Mentors Guided Me After My Sons Were Diagnosed With Hemophilia

Now, this columnist is giving back to the bleeding disorders community

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by Joe MacDonald |

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As a pastor, one of my favorite things to do is to mentor men and women who respond to a call to ordained ministry. I enjoy theological conversations that spark great debates and critical analysis.

Mentees and I form a collegial bond that lasts many years. First, I help them jump through the hoops required for ordination. Then, at the journey’s end, we celebrate the accomplishments of surviving the system.

In the bleeding disorders community, my family and I feel blessed to be able to help guide newly diagnosed families through the rigamarole of finding valuable resources and learning to provide the best care for their loved ones. While no one uses the word “mentor,” the work proves similar to what I do in my church life.

In both the sacred and secular worlds, I meet people where they are and offer valuable information to help them move forward. In both worlds, I express gratitude to the men and women who gave me the strength to face many struggles.

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Things I Would Say to a Family With a Newly Diagnosed Child

Giving thanks for my guides

After my sons were diagnosed with hemophilia, I remember the people who led me to the best places to find information. Their leadership proved crucial as we tackled a disorder I knew nothing about.

For example, I learned that hemophilia treatment centers offer numerous resources for the bleeding disorders community. Through the guidance of experienced caregivers, life no longer seemed so overwhelming.

Another crucial role that my bleeding disorders mentors played in my family’s life concerned the importance of hemophilia chapters. These groups of notable organizations serve families affected by bleeding disorders, with the goal of helping them lead better lives.

For my family, involvement in our local chapter proved crucial as we navigated the rough waters of hemophilia. I often turned to those with more experience for guidance when times got tough. Those who mentored me in the early years continue to be my very best friends. When I help newly diagnosed families, I often think of what my friends said to me at the beginning of our journey. I try to give to others what others gave to me.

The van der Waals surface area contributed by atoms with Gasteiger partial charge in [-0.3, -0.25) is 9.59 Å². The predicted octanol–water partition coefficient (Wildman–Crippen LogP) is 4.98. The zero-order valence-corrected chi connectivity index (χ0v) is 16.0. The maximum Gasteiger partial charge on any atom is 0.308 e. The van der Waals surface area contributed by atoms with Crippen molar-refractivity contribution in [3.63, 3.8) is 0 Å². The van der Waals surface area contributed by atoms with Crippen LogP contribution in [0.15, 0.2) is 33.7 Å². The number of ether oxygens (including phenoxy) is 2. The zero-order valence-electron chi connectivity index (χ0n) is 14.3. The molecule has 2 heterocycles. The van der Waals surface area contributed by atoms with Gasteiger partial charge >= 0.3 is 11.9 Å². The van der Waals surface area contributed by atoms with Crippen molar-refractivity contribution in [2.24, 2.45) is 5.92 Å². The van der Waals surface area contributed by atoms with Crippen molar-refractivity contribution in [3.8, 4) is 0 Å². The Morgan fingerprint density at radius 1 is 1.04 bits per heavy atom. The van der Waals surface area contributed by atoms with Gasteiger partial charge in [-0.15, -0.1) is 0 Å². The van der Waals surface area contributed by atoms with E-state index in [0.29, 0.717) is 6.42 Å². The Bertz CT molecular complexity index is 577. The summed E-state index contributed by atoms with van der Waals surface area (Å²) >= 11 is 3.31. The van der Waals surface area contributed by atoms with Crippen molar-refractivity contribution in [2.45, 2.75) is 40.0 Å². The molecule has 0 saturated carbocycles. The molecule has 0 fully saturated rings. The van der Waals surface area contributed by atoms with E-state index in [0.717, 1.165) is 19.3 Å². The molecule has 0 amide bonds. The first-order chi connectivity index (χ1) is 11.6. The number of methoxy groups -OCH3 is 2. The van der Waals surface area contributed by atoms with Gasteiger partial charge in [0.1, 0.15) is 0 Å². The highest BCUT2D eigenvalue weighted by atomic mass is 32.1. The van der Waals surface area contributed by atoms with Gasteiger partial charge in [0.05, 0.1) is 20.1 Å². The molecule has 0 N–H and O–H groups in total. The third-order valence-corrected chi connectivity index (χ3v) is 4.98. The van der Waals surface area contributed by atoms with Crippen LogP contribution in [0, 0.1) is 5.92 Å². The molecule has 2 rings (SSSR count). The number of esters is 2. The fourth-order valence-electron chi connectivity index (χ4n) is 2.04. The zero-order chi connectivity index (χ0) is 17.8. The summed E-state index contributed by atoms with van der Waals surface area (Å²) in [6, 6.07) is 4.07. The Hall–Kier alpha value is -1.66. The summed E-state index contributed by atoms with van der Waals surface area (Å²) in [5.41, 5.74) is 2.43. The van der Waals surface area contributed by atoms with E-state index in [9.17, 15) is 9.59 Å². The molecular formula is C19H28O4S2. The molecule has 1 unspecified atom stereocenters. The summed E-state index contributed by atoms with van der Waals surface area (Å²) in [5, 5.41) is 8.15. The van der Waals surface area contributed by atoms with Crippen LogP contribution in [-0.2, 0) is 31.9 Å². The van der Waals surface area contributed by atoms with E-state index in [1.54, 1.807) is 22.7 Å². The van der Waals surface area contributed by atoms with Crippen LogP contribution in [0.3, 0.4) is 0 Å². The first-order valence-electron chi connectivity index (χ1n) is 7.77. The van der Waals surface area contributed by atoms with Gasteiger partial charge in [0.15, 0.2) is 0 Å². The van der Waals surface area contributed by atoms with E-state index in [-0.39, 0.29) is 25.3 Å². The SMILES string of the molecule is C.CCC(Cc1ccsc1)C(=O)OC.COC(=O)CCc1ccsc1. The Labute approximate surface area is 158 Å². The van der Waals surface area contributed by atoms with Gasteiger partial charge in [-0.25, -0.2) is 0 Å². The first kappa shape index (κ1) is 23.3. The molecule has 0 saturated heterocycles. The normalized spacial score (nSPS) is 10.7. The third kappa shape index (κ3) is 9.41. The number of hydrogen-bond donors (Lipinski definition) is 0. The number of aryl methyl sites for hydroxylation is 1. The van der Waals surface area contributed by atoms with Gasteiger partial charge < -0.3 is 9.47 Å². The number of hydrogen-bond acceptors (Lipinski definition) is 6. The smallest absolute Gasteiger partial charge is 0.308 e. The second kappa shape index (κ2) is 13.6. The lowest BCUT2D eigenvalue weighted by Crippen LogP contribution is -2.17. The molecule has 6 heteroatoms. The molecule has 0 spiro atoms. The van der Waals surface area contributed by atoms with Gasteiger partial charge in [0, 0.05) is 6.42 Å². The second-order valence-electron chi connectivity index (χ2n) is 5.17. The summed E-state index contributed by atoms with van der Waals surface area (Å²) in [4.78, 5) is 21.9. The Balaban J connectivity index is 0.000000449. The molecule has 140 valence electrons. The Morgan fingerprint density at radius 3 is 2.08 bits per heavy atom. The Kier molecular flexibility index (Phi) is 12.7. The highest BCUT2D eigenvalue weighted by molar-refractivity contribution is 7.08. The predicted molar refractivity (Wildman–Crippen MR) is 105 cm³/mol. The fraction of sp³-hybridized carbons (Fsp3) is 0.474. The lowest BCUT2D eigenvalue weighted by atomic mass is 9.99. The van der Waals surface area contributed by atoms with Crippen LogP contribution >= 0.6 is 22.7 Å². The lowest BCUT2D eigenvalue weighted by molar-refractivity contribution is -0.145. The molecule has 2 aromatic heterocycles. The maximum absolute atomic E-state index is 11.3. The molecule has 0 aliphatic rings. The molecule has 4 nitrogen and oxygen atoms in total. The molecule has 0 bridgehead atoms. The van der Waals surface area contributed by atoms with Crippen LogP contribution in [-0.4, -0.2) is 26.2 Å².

Becoming a leader and mentor

As I grew more involved with the bleeding disorders community, I started taking on leadership roles. I worked with our chapter to find new ways to raise funds to improve living standards for those with hemophilia. Most of my friends in the community had children or relatives struggling with the same issues as my sons. Together, we formed a band of blood brothers and sisters who fought ferociously for our community.

One of the earliest fundraising events we participated in took on a life of its own. I told the chapter president that I raised a decent amount of money holding a spaghetti dinner for my school choral program once a year. I asked why we couldn’t do the same for our community. The little spaghetti dinner turned into a big, sit-down, formal feast, complete with silent and live auctions. The event became one of our biggest moneymakers.

My joy centered around preparation for the event. We often held committee meetings at my house, with good wine, food, and fantastic conversations. I discovered that the more I invested in my community, the more I became a part of a talented group of people. I sat at my table with my mentors as they allowed me to take leadership roles in a society I loved.

As time passed, I started mentoring newly diagnosed families in the bleeding disorders community. I want to guide those who seek help precisely as my friends led me.

Whether I’m mentoring as a pastor or a hemophilia community member, I always make it a point to sit and listen to the stories of the frightened men and women seeking help. I look into their eyes, and I see myself. I remember being a scared parent, unsure of my next steps. Yet I leave them with a sense of hope, assuring them that they’re not alone on their journey.

Note: Hemophilia News Today is strictly a news and information website about the disease. It does not provide medical advice, diagnosis, or treatment. This content is not intended to be a substitute for professional medical advice, diagnosis, or treatment. Always seek the advice of your physician or another qualified health provider with any questions you may have regarding a medical condition. Never disregard professional medical advice or delay in seeking it because of something you have read on this website. The opinions expressed in this column are not those of Hemophilia News Today or its parent company, BioNews, and are intended to spark discussion about issues pertaining to hemophilia.


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